You are here:

Anesthesiology/Pregnancy and IV Sedation


Hello - I am 16 weeks pregnant. During my first prenatal exam, I had a breast exam and the OB found a multilobular mass that she wanted me to get checked. I went to the breast surgeon and she wants to take it out. I asked about anesthesia when pregnant and she said it was safe. She spoke with the OB as well and the OB said it was safe as well. They plan on local with IV sedation (twilight).

Is this a safe approach, granted that local isn't enough because of where the mass is?  I am terried of sedation if it's considered unsafe. I assume the minimal will be used, but still want your opinion. I am persisting on local + light sedation if needed (not moderate, not heavy, not general).

Any info and advice would be appreciated. Thanks!

Hi there

Sorry for the delay I was on vacation and just got the notification.

This is absolutely safe. The research is clear that there is no more risk of miscarriage or risk to the baby than what the normal rates are, even if they used general anesthesia on you.

You will do great and get this taken care of so you can enjoy your baby!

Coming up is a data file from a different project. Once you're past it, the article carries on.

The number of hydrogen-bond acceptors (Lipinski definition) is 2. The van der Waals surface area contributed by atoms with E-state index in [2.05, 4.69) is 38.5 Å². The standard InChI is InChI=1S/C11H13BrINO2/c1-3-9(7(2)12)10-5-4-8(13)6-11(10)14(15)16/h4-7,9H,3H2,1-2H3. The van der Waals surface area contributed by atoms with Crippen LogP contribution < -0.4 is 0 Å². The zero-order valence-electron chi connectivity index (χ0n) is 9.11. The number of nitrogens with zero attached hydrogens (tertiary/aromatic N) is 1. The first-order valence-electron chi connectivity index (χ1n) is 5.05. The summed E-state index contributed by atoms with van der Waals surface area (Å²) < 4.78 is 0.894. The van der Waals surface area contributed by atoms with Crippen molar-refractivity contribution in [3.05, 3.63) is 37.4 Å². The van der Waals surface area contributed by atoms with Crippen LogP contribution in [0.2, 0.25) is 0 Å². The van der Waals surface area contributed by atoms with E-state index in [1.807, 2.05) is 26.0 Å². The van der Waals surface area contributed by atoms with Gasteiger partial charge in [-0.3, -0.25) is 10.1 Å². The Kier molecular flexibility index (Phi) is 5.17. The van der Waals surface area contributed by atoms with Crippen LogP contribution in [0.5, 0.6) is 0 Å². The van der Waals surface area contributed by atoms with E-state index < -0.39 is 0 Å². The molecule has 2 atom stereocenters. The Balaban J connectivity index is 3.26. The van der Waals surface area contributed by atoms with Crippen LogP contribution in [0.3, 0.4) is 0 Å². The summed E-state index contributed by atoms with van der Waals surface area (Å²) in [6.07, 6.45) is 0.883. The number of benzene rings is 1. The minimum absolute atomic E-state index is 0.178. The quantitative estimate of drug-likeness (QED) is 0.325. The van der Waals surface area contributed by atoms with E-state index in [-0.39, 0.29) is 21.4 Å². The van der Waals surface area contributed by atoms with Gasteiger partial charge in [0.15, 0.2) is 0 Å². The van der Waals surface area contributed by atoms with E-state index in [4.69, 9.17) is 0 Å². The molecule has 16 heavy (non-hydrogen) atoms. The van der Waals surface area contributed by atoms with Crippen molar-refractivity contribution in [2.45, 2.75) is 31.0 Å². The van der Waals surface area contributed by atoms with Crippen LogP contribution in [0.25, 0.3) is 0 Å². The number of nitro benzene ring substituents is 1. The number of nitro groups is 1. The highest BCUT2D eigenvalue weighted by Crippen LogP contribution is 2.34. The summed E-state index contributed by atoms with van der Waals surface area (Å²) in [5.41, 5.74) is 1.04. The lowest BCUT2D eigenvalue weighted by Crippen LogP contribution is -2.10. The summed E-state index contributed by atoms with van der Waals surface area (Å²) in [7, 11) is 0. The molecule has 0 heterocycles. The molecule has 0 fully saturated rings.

All Answers

Answers by Expert:

Ask Experts


Mike MacKinnon MSN FNP-C CRNA


I am a former Trauma Flight RN now a Family Nurse Practitioner and a Nurse Anesthetist (CRNAs). I can help answer questions on the CRNA profession and clinical anesthesia. I work full time as an independent practice CRNA and have a special interest in regional anesthesia, particularly peripheral nerve blocks. I also teach ultrasound regional anesthesia and lecture all over the country. If I do not know the answer, I will find it for you.


I am a Family Nurse Practitioner and a Nurse Anesthetist who works as an independent/autonomous practitioner. There are often questions about my profession and I would like to offer the service of an actual CRNA. If you did not know, there are about 40000 of us which equates to 50% of the anesthesia providers in the USA today. I also lecture and teach ultrasound regional anesthesia all over the country.

AANA (American Association of Nurse Anesthetists)
IARS (International Anesthesia Research Society) AANP (American Association of Nurse Practitioners)

Air Medical Transport Journal
OutPatient Surgery Magazine

Bachelors of Science in Nursing
Masters in Nursing
Family Nurse Practitioner
Certified Registered Nurse Anesthetist (CRNA)

Awards and Honors
Excellence in anesthesia education award

©2017 All rights reserved.

[an error occurred while processing this directive]